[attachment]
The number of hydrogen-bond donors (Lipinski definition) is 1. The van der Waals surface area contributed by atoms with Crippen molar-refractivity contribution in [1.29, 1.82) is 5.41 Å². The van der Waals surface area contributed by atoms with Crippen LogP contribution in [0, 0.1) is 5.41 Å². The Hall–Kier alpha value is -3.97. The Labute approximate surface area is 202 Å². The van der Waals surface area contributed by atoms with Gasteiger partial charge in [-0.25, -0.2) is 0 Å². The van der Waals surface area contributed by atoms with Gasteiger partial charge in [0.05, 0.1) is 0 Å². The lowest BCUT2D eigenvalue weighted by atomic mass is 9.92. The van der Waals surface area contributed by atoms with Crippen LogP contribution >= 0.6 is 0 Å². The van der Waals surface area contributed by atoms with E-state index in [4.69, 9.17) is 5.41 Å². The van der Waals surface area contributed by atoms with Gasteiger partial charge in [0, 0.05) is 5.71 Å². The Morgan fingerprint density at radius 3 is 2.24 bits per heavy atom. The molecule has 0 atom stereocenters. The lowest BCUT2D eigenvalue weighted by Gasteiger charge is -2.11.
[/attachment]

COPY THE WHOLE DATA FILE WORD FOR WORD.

The number of hydrogen-bond donors (Lipinski definition) is 1. The van der Waals surface area contributed by atoms with Crippen molar-refractivity contribution in [1.29, 1.82) is 5.41 Å². The van der Waals surface area contributed by atoms with Crippen LogP contribution in [0, 0.1) is 5.41 Å². The Hall–Kier alpha value is -3.97. The Labute approximate surface area is 202 Å². The van der Waals surface area contributed by atoms with Gasteiger partial charge in [-0.25, -0.2) is 0 Å². The van der Waals surface area contributed by atoms with Gasteiger partial charge in [0.05, 0.1) is 0 Å². The lowest BCUT2D eigenvalue weighted by atomic mass is 9.92. The van der Waals surface area contributed by atoms with Crippen LogP contribution >= 0.6 is 0 Å². The van der Waals surface area contributed by atoms with E-state index in [4.69, 9.17) is 5.41 Å². The van der Waals surface area contributed by atoms with Gasteiger partial charge in [0, 0.05) is 5.71 Å². The Morgan fingerprint density at radius 3 is 2.24 bits per heavy atom. The molecule has 0 atom stereocenters. The lowest BCUT2D eigenvalue weighted by Gasteiger charge is -2.11.